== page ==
INTERNATIONAL STUDENTS: Choosing a course, a country and an institution.
A new report called Beyond the data: Influencing international student decision making was released in May 2014 by Hobsons, a provider of student database services. The report is based on their International Student Survey and gives important insights into factors that international students consider for their study abroad options.
(The entire report, can be downloaded at http://go.hobsons.com/ISS2014/&s=wl )
It identifies 10 points institutions need to consider in marketing their courses to potential students. The summary below briefly discusses those points, and in particular shows how Novo Education Consulting has taken those points into consideration in developing the Choose New Zealand platform.
1. The most important factor is course, then country then institution.
In our website and marketing materials, our emphasis is on the courses our partner institutions offer – do we have a course that will “solve the problem” of that potential student? We also strongly promote New Zealand as a great destination for study, and work with our partners to show off their particular benefits.
2. Potential students have a keen sense of value-for-money.
Fees are the second-most important consideration for international students. Higher-than-average fees are acceptable if students can see the reason for them being higher, and the cost/benefit the course offers. In other words, institutions need to be clear on the total “product” they are offering, and relate that to the price.
3. A higher value is given to course/subject rankings than institutional ones.
This is why, for tertiary institutions, we are emphasising specialist courses, commonly at Level 7. For example many, many schools offer generic business qualifications, and simply cannot effectively promote the 47 registered providers of New Zealand Diploma in Business, or the 27 providers of National Diploma in Business. Even a Level 7 “Diploma in Business” is too generic to promote forcefully.
As the report says - do not underestimate the power of the “halo” effect.” A specialist course differentiates an institution from the “also rans.”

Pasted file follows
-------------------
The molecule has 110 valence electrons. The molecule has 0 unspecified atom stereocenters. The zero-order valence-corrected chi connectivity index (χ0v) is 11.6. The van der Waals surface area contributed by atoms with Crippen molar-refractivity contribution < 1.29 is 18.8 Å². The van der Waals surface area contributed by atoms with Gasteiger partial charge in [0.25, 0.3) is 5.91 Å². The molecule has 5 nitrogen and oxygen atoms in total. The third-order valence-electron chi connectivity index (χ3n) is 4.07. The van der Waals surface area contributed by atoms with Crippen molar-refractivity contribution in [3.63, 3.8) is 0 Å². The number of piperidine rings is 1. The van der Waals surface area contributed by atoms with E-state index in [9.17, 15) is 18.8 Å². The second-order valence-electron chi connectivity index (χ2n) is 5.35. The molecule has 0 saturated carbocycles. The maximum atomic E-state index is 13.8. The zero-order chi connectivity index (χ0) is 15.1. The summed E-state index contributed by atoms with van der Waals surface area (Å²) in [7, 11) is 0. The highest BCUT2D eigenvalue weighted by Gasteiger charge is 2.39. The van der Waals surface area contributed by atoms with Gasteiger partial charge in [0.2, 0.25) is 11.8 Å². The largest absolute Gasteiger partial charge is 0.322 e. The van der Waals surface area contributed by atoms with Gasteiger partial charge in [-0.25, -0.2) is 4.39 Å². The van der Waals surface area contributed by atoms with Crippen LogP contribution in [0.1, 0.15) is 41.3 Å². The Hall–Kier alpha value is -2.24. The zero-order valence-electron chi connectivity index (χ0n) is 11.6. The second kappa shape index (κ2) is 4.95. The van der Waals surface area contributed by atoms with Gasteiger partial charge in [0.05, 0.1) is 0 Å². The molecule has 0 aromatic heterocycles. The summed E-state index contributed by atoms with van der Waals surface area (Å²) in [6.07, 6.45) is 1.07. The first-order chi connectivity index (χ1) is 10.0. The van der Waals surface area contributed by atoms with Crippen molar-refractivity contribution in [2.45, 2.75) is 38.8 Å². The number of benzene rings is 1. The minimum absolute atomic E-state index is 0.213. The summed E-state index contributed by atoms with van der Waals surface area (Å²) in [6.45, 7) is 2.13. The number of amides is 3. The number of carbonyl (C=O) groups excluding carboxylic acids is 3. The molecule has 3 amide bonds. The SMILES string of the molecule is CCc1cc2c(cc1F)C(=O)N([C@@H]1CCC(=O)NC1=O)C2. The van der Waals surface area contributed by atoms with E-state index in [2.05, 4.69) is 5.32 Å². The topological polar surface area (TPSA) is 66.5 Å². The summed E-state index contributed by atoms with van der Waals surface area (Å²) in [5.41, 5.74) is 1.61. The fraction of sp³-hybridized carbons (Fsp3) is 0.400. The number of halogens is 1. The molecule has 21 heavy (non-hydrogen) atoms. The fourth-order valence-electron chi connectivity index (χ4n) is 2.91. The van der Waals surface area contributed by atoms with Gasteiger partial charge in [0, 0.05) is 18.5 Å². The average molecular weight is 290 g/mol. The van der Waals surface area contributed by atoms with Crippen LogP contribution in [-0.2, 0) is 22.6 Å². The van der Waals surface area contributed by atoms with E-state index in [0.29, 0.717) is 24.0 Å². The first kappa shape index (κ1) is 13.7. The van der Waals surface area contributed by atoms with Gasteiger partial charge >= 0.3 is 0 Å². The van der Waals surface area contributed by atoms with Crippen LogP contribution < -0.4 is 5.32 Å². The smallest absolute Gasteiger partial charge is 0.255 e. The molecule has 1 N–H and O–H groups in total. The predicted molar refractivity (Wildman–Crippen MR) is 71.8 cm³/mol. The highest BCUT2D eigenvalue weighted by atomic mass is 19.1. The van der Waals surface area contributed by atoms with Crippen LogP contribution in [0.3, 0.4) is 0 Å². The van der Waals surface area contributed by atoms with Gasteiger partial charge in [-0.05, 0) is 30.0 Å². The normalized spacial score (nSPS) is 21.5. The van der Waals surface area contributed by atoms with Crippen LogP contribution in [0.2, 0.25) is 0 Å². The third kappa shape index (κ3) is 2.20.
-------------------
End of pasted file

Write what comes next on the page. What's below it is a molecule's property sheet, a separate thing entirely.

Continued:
4. Perception of student satisfaction does not drive choice of institution.
Again, students are looking for a course that will positively affect their future life. Possibly they assume that an institution offering a desirable course will be of good quality and therefore satisfaction is not an issue of concern (and perhaps NZQA quality assurance gives some confidence in that.)
5. Graduate outcomes are a key factor in international students’ decision-making.
Students decision-making is long-term in orientation, and they are looking for a course that will have a positive effect on their future life. Promotion materials must show how your programmes are benefitting your graduates. (Statistics are good, and video testimonials are vital.) It follows then, that retaining contact with Alumni is very important.
6. Each institution has a role to play in marketing their country as a desirable destination.
The report emphasises that clearly articulating the benefits of studying in New Zealand, followed by specific location and institution benefits, will ensure that the student gets a complete lifestyle picture
7. Country-level messaging reinforcing welcome and safety of international students will support institutional marketing.
Education New Zealand has worked hard to promote New Zealand as a study destination, not only to raise awareness of our benefits internationally, but also in working with Immigration to make our policies and processes more welcoming. There is still much to do however, and Choose New Zealand will play a significant role in raising awareness of New Zealand, and its benefits.
8. Institutions must be clear on their brand value proposition for each course.
Institutions must clearly identify their brand value, and communicate their course benefits in alignment with their brand value – and very importantly ensure courses are living up to the overall promises of the institutional brand.
9. Students want to engage with institutions and their content through visual social media sites during the research phases of selecting an institution.
YouTube, Instagram and other sites are vital to reinforce impressions - remember “seeing is believing.” Choose New Zealand puts a lot of emphasis using social media, and on frequent updating of materials.
10. Giving out information, or an offer-of-place is not enough: students need to be nurtured from the information-gathering stage through to enquiry and then application.
Choose New Zealand will nurture enquirers to become applicants through engaging with them individually, mainly in their native language, and finding out their needs, and finding a solution. Our sophisticated CRM system will provide an immediate automated reply, and personal follow up within 24 hours during the working week.